Labor supply and household meal production among working adults in the Health and Retirement Survey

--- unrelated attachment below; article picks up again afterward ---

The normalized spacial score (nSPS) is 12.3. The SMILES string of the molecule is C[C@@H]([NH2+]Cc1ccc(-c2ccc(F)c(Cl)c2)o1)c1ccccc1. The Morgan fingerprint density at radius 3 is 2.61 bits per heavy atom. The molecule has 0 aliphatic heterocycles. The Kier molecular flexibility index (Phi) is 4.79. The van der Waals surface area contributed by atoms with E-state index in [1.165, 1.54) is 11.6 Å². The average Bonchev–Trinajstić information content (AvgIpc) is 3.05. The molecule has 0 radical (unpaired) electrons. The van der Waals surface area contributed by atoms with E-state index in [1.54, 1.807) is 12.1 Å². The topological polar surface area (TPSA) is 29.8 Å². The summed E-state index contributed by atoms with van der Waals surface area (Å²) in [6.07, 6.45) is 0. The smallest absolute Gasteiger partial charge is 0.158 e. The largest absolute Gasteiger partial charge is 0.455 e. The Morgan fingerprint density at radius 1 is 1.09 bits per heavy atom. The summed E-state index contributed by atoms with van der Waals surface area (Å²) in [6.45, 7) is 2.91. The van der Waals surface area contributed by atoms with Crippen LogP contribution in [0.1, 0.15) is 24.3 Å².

In this paper, I consider how working adults near retirement age in the United States allocate time and monetary resources to meal production. Using the Consumption and Activities Mail Survey supplement to the Health and Retirement Survey, I use a fixed-effects tobit specification to estimate the effect of hours worked, labor income, non-labor income and assets on meal production decisions for respondents between 45 and 75 years of age who either live alone or with their spouse/partner. These relationships are estimated separately by gender and household structure (single-headed and dual-headed households). Among single males, increasing labor supply by 10 h per week was associated with 33.8 fewer minutes per week allocated to at-home meal preparation, 39.5 fewer minutes per month eating at restaurants, and $6.73 more per week spent on groceries. In contrast, the time and expenditure allocations of single females did not respond to changes in hours worked. Within dual-member households, increasing own-labor supply by 10 h per week was associated with a decrease in time allocated to preparing meals for both the male (30.4 min per week) and female member (30.5 min per week) with only weak evidence that the spouse/partner compensated by increasing their allocation of time.